The slaves worked long and hard picking cotton on the Hollis plantation. Li'l Dan, who had no parents to care for him, looked to Mr. Ned when work was over. Mr. Ned had a drum that he played; a drum that had come from Africa. Li'l Dan made a drum of his own and spent his extra time learning how to copy the sounds of nature. In 1864 a strange thing happened. Soldiers in blue uniforms came and told the slaves that they were free, but what did freedom mean? Dan followed the soldiers and was adopted by one named Scipio who had a boy of about the same age. Li'l Dan became the mascot for the company and in the evenings he would play his drum for the soldiers. Dan became a hero when he used his drum to save the company from an attack by the "gray horsemen." His reward was to become an official drummer. The amazing comment attributed to General Sherman is one of the real messages in the book—"Dan, I want you to be a drummer in our Army's Drum Corps. And listen, Dan, you play your drum in your own way." The illustrations are deceptively simple-looking—broad strokes and splashes of color that have a childlike quality that fits the story. They also are filled with energy and pathos as well as the fury of battle and the caring relationship between Dan and his friends, Mr. Ned and Scipio. The book has a wonderful foreword by Henry Louis Gates Jr. who knew Romare Bearden and had seen the painted panels and heard the story long before it was ever published. The book also comes with a CD with Maya Angelou reading the story. It is a terrific package. 2003, Simon & Schuster, Ages 6 up.
— Marilyn Courtot
School Library Journal
Gr 1-4-When black Union soldiers tell Li'l Dan that he is now free, the boy follows the men and eventually uses his homemade drum to save them from danger. A compelling story by a renowned African-American artist, told through eloquent words and striking mixed-media paintings. Maya Angelou narrates the CD. Copyright 2004 Reed Business Information.
Kirkus Reviews
Recently discovered, this is Bearden's only work for children. Li'l Dan was a slave on the Hollis plantation, and every day after work, he came to hear Mr. Ned play his African drum. And each day Mr. Ned taught Dan how to play that drum. Eventually, Dan makes his own drum, perfects his skills, and goes off with the Union army. He becomes a hero when his drumming warns his troops of an impending attack from Confederate troops. Li'l Dan is congratulated by General William Tecumseh Sherman and is invited to join the army's drum corps. Mixed-media art enhances the text and serves as a fine introduction to Bearden's work. An introduction by Dr. Henry Louis Gates and a CD with Maya Angelou's reading of the story are included. An important find for the world of children's literature. (Picture book. 4-8)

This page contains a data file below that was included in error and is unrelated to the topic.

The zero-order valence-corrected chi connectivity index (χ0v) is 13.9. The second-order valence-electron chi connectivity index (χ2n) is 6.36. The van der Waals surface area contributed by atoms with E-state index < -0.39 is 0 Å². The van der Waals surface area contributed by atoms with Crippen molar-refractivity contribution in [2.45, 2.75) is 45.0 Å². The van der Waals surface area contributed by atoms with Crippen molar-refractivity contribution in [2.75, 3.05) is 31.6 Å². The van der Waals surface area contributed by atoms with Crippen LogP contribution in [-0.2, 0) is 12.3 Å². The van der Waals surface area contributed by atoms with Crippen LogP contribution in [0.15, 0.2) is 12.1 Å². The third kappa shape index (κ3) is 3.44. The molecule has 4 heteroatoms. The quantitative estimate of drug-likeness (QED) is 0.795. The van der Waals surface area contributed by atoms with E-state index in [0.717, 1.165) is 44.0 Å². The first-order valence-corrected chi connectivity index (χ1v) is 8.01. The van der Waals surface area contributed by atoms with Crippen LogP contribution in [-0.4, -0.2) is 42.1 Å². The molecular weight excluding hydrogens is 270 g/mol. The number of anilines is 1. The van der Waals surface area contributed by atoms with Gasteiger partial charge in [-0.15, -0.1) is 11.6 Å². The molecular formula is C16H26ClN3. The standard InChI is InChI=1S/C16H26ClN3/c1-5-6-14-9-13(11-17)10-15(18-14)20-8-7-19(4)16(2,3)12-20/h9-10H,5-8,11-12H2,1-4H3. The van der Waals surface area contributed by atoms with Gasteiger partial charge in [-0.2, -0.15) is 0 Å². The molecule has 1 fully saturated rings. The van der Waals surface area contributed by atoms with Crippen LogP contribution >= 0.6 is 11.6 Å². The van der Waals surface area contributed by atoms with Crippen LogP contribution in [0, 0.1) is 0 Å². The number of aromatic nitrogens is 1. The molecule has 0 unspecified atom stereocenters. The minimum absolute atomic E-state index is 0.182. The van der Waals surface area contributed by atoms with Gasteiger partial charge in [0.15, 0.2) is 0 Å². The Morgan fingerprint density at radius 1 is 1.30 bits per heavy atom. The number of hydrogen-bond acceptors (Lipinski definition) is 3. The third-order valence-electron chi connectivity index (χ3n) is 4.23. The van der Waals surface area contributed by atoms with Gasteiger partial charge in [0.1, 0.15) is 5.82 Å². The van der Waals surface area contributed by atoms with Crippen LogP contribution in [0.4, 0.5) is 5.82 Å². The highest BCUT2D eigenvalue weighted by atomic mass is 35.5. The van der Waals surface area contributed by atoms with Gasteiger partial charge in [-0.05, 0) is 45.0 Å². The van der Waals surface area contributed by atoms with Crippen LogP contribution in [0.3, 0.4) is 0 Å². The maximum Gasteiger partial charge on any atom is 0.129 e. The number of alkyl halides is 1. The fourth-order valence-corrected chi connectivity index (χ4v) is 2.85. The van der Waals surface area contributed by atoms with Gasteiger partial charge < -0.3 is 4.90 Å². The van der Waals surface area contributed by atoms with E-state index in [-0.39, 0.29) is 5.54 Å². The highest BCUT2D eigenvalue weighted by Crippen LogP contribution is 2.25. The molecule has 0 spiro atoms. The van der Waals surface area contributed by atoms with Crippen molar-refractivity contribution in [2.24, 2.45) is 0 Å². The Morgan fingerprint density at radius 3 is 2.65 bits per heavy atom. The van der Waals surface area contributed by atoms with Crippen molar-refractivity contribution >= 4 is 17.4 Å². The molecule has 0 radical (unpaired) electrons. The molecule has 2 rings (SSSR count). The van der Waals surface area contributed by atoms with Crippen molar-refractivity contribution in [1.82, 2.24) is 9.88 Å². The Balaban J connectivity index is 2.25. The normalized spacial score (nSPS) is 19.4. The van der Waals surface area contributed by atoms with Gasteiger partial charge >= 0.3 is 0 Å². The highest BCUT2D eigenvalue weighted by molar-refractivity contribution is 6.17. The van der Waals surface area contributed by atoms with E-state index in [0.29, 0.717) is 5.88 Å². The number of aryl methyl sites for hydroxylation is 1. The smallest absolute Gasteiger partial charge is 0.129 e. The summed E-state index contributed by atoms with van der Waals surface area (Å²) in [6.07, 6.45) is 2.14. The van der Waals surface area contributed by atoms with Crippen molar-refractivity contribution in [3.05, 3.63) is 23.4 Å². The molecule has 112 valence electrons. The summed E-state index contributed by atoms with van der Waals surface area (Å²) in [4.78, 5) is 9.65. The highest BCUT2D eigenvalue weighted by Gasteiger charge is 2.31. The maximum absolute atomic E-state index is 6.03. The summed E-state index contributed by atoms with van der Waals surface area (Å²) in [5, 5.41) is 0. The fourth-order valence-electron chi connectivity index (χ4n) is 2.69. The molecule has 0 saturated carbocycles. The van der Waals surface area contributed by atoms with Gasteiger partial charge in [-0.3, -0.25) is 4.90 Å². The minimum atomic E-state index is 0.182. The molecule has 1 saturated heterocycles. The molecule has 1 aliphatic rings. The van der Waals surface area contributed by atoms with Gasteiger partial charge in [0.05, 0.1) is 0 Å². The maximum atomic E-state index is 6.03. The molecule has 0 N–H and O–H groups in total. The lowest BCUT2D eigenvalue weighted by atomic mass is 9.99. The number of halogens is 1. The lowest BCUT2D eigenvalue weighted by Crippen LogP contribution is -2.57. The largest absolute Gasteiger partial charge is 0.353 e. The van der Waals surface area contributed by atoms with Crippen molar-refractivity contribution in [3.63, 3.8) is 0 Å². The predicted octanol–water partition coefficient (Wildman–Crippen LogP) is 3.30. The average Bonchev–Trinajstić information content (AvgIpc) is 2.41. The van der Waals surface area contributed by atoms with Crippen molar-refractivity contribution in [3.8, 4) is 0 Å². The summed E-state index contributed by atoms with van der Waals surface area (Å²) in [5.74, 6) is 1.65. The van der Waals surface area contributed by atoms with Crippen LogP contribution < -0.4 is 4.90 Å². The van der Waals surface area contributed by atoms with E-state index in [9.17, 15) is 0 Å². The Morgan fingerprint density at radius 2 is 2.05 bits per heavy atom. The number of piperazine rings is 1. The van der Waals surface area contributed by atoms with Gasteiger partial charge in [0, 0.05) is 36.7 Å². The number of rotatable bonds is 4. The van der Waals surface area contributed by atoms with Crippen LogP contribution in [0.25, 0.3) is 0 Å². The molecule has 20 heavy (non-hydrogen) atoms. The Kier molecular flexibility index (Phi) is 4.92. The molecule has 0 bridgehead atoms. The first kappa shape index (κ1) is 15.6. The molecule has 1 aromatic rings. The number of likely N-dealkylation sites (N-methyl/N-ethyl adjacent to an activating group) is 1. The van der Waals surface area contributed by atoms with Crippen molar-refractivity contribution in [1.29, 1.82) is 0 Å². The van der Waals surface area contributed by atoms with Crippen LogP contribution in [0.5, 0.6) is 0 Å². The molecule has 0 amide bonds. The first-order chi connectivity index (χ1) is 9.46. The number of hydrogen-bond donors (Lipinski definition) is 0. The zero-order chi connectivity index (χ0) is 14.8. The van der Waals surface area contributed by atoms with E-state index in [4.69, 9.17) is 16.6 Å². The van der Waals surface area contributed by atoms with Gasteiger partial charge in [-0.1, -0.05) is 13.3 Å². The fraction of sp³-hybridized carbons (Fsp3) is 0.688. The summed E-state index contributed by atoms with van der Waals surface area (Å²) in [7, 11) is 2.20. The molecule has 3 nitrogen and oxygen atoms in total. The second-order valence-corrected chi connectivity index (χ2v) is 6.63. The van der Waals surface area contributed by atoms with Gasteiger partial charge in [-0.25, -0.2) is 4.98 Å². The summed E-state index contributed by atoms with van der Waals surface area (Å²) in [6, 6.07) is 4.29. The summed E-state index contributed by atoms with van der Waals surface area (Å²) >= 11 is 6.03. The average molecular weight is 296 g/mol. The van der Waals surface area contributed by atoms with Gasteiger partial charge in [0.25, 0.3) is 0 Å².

Product Details

ISBN-13:
9780689862373
Publisher:
Simon & Schuster Books For Young Readers
Publication date:
08/05/2003
Edition description:
Book and CD
Pages:
40
Sales rank:
659,781
Product dimensions:
12.00(w) x 9.80(h) x 0.40(d)
Lexile:
AD760L (what's this?)
Age Range:
4 - 8 Years

Read an Excerpt

Li'l Dan, a slave on a Southern plantation, loves to play his drum. When a company of Union soldiers announce that the slaves have been set free, Dan has no place to go, so he follows the soldiers, who make him their mascot. But Confederate soldiers attack, and Dan discovers that he is the only one who can save his friends.

The only children's book ever written and illustrated by legendary American artist Romare Bearden, Li'l Dan, the Drummer Boy was just recently discovered. Dr. Henry Louis Gates Jr. has written a personal introduction to the book, describing his own memories of the artist while Bearden created this memorable tale.

Meet the Author

Romare Bearden (1911-1988) is internationally recognized as one of America's greatest artists and was a recipient of the President's National Medal of Arts. Bearden worked in many media, but he is best known for his collages. His work is included in museums and galleries throughout the United States, including the Metropolitan Museum of Art and the Philadelphia Museum of Art. A retrospective of his work is currently on display at the National Gallery of Art; it will travel over the next few years to the San Francisco Museum of Modern Art, the Dallas Museum of Art, and the Whitney Museum of American Art.